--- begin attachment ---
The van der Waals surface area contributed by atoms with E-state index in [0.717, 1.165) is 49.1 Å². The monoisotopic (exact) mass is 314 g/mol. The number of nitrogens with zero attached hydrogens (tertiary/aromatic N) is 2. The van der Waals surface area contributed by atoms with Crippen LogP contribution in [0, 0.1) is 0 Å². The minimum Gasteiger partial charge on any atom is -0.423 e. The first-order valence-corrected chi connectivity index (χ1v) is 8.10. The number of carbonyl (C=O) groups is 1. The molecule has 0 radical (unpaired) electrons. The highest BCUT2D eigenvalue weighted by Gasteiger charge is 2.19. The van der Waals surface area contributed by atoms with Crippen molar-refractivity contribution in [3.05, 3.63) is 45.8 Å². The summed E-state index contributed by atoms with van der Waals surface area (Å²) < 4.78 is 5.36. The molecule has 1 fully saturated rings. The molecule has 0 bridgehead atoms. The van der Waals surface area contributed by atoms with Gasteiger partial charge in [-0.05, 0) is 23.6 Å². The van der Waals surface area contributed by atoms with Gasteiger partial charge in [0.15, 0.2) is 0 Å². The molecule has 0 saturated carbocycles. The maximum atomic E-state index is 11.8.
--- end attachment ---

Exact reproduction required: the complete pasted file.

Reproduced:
The van der Waals surface area contributed by atoms with E-state index in [0.717, 1.165) is 49.1 Å². The monoisotopic (exact) mass is 314 g/mol. The number of nitrogens with zero attached hydrogens (tertiary/aromatic N) is 2. The van der Waals surface area contributed by atoms with Crippen LogP contribution in [0, 0.1) is 0 Å². The minimum Gasteiger partial charge on any atom is -0.423 e. The first-order valence-corrected chi connectivity index (χ1v) is 8.10. The number of carbonyl (C=O) groups is 1. The molecule has 0 radical (unpaired) electrons. The highest BCUT2D eigenvalue weighted by Gasteiger charge is 2.19. The van der Waals surface area contributed by atoms with Crippen molar-refractivity contribution in [3.05, 3.63) is 45.8 Å². The summed E-state index contributed by atoms with van der Waals surface area (Å²) < 4.78 is 5.36. The molecule has 1 fully saturated rings. The molecule has 0 bridgehead atoms. The van der Waals surface area contributed by atoms with Gasteiger partial charge in [-0.05, 0) is 23.6 Å². The van der Waals surface area contributed by atoms with Gasteiger partial charge in [0.15, 0.2) is 0 Å². The molecule has 0 saturated carbocycles. The maximum atomic E-state index is 11.8.